Insurance Fraud Up Again: Inflated Bills, Staged Accidents Rampant

August 11, 2010
car on fire

car on fire

Smashed windshields, staged accidents, and suspicious fender-benders and vehicle fires might remain relatively common tactics for deceiving insurance companies—and might be more rampant in a down economy—but insurers are definitely catching on.

Last week, the National Insurance Crime Bureau (NICB) released a questionable claims analysis for the first half of 2010 and found that overall, referrals of claims to law enforcement were up 18 percent from 2009 to 2010; and from 2008 to 2009 they'd already risen by 31 percent.

The only types of law enforcement referrals that were down in 2010 so far have been agent and adjuster fraud, as well as informant tips.

Criminals are clearly seeking creative ways to pad their coffers, at the expense of those who pay their premiums and use insurance only for honest accidents. Some crime rings involve deliberately damaging vehicle windshields and file a damage claim, then don't fully fix the windshield. Inflating towing or storage bills is another tactic.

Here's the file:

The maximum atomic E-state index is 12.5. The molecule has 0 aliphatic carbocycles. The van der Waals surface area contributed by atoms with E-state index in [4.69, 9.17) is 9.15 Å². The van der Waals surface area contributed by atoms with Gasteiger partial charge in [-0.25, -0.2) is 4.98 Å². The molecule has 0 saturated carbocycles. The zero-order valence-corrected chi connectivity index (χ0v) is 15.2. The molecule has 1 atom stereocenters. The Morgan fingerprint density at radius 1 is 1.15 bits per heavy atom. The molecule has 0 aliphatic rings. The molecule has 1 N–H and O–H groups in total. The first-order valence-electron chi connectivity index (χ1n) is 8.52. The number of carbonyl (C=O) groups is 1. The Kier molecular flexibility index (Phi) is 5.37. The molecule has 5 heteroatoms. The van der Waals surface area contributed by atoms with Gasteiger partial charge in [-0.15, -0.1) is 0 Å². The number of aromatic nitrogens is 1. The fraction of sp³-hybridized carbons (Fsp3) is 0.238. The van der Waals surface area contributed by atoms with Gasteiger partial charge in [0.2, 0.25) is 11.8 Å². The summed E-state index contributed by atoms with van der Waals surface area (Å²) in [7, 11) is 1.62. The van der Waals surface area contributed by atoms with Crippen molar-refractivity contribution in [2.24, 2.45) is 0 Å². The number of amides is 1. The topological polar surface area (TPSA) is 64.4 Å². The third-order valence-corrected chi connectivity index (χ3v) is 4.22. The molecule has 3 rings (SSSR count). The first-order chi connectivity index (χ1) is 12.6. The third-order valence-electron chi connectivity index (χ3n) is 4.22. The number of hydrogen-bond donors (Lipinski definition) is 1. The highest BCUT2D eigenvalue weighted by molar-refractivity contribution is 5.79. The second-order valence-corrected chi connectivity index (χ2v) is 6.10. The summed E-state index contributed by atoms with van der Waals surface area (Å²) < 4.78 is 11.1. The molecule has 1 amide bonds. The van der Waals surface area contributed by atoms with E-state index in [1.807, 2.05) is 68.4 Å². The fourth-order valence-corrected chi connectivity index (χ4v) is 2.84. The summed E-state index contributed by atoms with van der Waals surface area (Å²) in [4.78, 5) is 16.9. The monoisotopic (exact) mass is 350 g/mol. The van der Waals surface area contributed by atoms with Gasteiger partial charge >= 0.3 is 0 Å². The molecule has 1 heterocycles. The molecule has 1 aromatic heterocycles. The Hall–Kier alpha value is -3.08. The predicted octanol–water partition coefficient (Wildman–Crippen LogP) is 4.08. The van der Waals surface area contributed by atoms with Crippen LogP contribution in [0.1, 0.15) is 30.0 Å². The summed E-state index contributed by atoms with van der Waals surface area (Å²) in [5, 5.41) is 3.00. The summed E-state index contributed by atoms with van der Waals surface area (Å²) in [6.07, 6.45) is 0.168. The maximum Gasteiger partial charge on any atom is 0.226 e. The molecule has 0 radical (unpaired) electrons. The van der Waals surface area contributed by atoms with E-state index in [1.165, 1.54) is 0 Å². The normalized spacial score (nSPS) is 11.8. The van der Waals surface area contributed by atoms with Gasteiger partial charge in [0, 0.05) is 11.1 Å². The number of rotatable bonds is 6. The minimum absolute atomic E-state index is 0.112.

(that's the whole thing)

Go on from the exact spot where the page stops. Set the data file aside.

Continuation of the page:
Faked damage, questionable vehicle theft, and suspicious vehicle fires remained among the most frequently referred to law enforcement officials, while other reasons included agent or adjuster fraud, unperformed repairs, and inflated repairs.

Instances of inflated towing or storage bills went up a remarkable 92 percent. Questionable auto repair or auto-body claims were up 29 percent, and VIN manipulation was found up 22 percent.

So if faking a receipt for towing, or setting that vehicle you regret buying ablaze sounds like a good idea…um…it's not.

[National Insurance Crime Bureau]

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